Mumbai, Nov. 18: Several public sector banks have resorted to window-dressing their accounts to show higher profits in the second quarter.
At the heart of the accounting pyrotechnic are the banks’ non-performing assets, which have proved to be a huge drag this fiscal.
Instead of confessing to their bad assets, the banks have indulged in some nimble play to lower the bad loan provisions in their books, resulting in their second-quarter results acquiring a much undeserved gloss.
Banks during this period reduced their provisions for bad loans or their provision coverage ratio (PCR), which is the ratio of provisions to gross NPAs. Bad loans surged in July-September, with companies failing to meet their financial obligations because of the economic slowdown.
Provision is the amount set aside by banks to cover non-performing assets (NPAs). A loan becomes NPA when the interest or the principal is unpaid for 90 days. If there is a rise in loan defaults, the prudent step is to show more provisions.
Analysts point out that the drop in provision cover helped to boost the profits of the PSU lenders.
The State Bank of India, the country’s largest lender, reported a higher gross NPA of Rs 49,202.46 crore during the second quarter, while the percentage of gross NPAs rose to 5.15 per cent of total assets from 4.19 per cent in the same period last year. However, provisions dropped 34 per cent on a sequential basis, enabling the bank to report a 30 per cent jump in profit.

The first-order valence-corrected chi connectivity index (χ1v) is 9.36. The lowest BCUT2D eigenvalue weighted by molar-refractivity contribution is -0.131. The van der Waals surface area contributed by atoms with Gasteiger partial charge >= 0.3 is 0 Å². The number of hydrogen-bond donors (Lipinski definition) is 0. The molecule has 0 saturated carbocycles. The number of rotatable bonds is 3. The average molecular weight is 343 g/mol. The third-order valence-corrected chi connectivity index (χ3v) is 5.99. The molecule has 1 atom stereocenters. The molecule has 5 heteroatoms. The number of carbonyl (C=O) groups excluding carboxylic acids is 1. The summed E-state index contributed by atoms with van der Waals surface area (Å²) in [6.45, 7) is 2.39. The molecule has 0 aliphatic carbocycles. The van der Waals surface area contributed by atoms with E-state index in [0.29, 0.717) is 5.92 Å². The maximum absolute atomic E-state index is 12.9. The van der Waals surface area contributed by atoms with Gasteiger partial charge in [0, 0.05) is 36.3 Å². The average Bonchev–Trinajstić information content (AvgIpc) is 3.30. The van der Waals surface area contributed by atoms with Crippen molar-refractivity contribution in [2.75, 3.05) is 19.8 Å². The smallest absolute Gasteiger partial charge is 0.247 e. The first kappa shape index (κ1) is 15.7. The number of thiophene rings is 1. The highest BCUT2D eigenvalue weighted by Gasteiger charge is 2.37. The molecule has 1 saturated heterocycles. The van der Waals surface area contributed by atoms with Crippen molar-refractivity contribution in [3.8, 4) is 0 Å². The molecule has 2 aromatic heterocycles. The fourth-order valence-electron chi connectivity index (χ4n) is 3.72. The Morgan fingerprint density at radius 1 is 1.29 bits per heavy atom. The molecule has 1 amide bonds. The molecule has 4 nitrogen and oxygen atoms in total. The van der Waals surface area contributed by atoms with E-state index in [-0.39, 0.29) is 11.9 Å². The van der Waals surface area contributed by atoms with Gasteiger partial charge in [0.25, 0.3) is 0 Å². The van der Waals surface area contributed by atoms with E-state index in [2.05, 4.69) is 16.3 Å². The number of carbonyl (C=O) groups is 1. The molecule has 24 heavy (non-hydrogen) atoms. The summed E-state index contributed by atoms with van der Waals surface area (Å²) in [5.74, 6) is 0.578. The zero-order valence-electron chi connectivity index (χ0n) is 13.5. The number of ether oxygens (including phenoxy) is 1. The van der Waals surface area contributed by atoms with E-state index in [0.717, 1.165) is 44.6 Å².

Another PSU lender, the Central Bank of India, also felt the impact of the slowdown, but its PCR decreased over the past few quarters.
The loan loss cover came down from nearly 57 per cent in the second quarter of 2011-12 to 40.76 per cent in the first quarter of this fiscal and 39.86 per cent during the second quarter.
Andhra Bank has also seen its provision cover coming down from 61.7 per cent in the second quarter of the last fiscal to 53.2 per cent this fiscal.
Banks, which have lowered their provisions, or the coverage, said their profits would have dropped sharply had they fully provided for their bad loans.
“When the earning profile is under stress because of the economic slowdown, we cannot expect every bank to maintain a very high loan loss cover,” said a senior PSU banker, while admitting that lenders also have to pay attention to their bottomline.
According to the banker, the loss cover has dropped because of the current economic environment.
“Yes, making higher provisions is considered a prudent step, but it doesn’t always help. Banks have to take a pragmatic approach. If we make excess provisions, it will not only impact the profits but banks will turn risk-averse as well,” says another banker who did not wish to be identified.